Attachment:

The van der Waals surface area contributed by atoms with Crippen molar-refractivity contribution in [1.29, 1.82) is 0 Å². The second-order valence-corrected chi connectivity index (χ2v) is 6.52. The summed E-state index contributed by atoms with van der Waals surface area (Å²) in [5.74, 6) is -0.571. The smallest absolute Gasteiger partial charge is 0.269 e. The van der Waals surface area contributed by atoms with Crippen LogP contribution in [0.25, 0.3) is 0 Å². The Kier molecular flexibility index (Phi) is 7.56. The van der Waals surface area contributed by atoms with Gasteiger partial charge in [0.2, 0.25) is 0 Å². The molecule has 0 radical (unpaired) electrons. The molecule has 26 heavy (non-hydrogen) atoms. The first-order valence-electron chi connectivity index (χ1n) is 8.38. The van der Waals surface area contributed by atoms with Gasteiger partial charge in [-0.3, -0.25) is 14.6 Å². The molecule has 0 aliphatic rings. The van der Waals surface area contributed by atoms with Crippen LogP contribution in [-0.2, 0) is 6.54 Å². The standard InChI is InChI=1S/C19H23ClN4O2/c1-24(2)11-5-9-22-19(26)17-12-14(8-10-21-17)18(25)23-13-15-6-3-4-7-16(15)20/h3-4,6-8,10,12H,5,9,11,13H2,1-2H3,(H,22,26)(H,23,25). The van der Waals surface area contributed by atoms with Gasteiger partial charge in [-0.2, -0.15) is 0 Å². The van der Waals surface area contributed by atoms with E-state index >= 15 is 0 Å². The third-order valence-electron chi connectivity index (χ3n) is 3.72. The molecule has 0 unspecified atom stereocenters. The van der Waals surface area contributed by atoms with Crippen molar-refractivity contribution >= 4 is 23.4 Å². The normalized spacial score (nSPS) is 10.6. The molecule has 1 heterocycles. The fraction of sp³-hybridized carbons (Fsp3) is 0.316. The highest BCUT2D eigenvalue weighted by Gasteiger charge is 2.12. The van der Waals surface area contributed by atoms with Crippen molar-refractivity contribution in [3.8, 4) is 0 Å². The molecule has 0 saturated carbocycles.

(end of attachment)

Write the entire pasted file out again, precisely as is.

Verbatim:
The van der Waals surface area contributed by atoms with Crippen molar-refractivity contribution in [1.29, 1.82) is 0 Å². The second-order valence-corrected chi connectivity index (χ2v) is 6.52. The summed E-state index contributed by atoms with van der Waals surface area (Å²) in [5.74, 6) is -0.571. The smallest absolute Gasteiger partial charge is 0.269 e. The van der Waals surface area contributed by atoms with Crippen LogP contribution in [0.25, 0.3) is 0 Å². The Kier molecular flexibility index (Phi) is 7.56. The van der Waals surface area contributed by atoms with Gasteiger partial charge in [0.2, 0.25) is 0 Å². The molecule has 0 radical (unpaired) electrons. The molecule has 26 heavy (non-hydrogen) atoms. The first-order valence-electron chi connectivity index (χ1n) is 8.38. The van der Waals surface area contributed by atoms with Gasteiger partial charge in [-0.3, -0.25) is 14.6 Å². The molecule has 0 aliphatic rings. The van der Waals surface area contributed by atoms with Crippen LogP contribution in [-0.2, 0) is 6.54 Å². The standard InChI is InChI=1S/C19H23ClN4O2/c1-24(2)11-5-9-22-19(26)17-12-14(8-10-21-17)18(25)23-13-15-6-3-4-7-16(15)20/h3-4,6-8,10,12H,5,9,11,13H2,1-2H3,(H,22,26)(H,23,25). The van der Waals surface area contributed by atoms with Gasteiger partial charge in [-0.2, -0.15) is 0 Å². The van der Waals surface area contributed by atoms with E-state index >= 15 is 0 Å². The third-order valence-electron chi connectivity index (χ3n) is 3.72. The molecule has 0 unspecified atom stereocenters. The van der Waals surface area contributed by atoms with Crippen molar-refractivity contribution >= 4 is 23.4 Å². The normalized spacial score (nSPS) is 10.6. The molecule has 1 heterocycles. The fraction of sp³-hybridized carbons (Fsp3) is 0.316. The highest BCUT2D eigenvalue weighted by Gasteiger charge is 2.12. The van der Waals surface area contributed by atoms with Crippen molar-refractivity contribution in [3.8, 4) is 0 Å². The molecule has 0 saturated carbocycles.